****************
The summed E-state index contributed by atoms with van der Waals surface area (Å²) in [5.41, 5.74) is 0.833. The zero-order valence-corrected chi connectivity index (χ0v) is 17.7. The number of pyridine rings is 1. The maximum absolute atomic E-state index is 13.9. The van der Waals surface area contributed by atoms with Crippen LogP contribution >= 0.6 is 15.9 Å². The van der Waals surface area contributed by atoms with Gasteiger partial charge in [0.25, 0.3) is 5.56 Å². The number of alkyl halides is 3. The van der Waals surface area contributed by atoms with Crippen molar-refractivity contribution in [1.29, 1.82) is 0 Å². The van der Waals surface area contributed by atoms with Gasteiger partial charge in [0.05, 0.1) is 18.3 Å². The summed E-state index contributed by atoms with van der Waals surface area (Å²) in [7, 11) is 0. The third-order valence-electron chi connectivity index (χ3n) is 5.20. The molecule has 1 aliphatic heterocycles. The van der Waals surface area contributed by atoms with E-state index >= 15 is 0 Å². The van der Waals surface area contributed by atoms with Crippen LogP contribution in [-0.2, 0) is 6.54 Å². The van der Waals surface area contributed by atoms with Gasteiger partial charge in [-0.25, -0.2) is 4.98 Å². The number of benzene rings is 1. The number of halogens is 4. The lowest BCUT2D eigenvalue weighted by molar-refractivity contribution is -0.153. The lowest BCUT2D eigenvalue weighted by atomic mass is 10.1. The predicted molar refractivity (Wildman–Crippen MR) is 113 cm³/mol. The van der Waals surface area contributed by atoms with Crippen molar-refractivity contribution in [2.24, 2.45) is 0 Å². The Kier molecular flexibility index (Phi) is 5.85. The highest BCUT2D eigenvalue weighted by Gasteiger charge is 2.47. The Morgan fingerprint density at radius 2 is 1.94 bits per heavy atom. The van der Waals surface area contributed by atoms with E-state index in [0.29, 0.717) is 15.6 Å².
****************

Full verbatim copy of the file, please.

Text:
The summed E-state index contributed by atoms with van der Waals surface area (Å²) in [5.41, 5.74) is 0.833. The zero-order valence-corrected chi connectivity index (χ0v) is 17.7. The number of pyridine rings is 1. The maximum absolute atomic E-state index is 13.9. The van der Waals surface area contributed by atoms with Crippen LogP contribution >= 0.6 is 15.9 Å². The van der Waals surface area contributed by atoms with Gasteiger partial charge in [0.25, 0.3) is 5.56 Å². The number of alkyl halides is 3. The van der Waals surface area contributed by atoms with Crippen molar-refractivity contribution in [1.29, 1.82) is 0 Å². The van der Waals surface area contributed by atoms with Gasteiger partial charge in [0.05, 0.1) is 18.3 Å². The summed E-state index contributed by atoms with van der Waals surface area (Å²) in [7, 11) is 0. The third-order valence-electron chi connectivity index (χ3n) is 5.20. The molecule has 1 aliphatic heterocycles. The van der Waals surface area contributed by atoms with E-state index >= 15 is 0 Å². The van der Waals surface area contributed by atoms with Crippen LogP contribution in [-0.2, 0) is 6.54 Å². The van der Waals surface area contributed by atoms with Gasteiger partial charge in [-0.25, -0.2) is 4.98 Å². The number of benzene rings is 1. The number of halogens is 4. The lowest BCUT2D eigenvalue weighted by molar-refractivity contribution is -0.153. The lowest BCUT2D eigenvalue weighted by atomic mass is 10.1. The predicted molar refractivity (Wildman–Crippen MR) is 113 cm³/mol. The van der Waals surface area contributed by atoms with Crippen molar-refractivity contribution in [2.24, 2.45) is 0 Å². The Kier molecular flexibility index (Phi) is 5.85. The highest BCUT2D eigenvalue weighted by Gasteiger charge is 2.47. The Morgan fingerprint density at radius 2 is 1.94 bits per heavy atom. The van der Waals surface area contributed by atoms with E-state index in [0.29, 0.717) is 15.6 Å².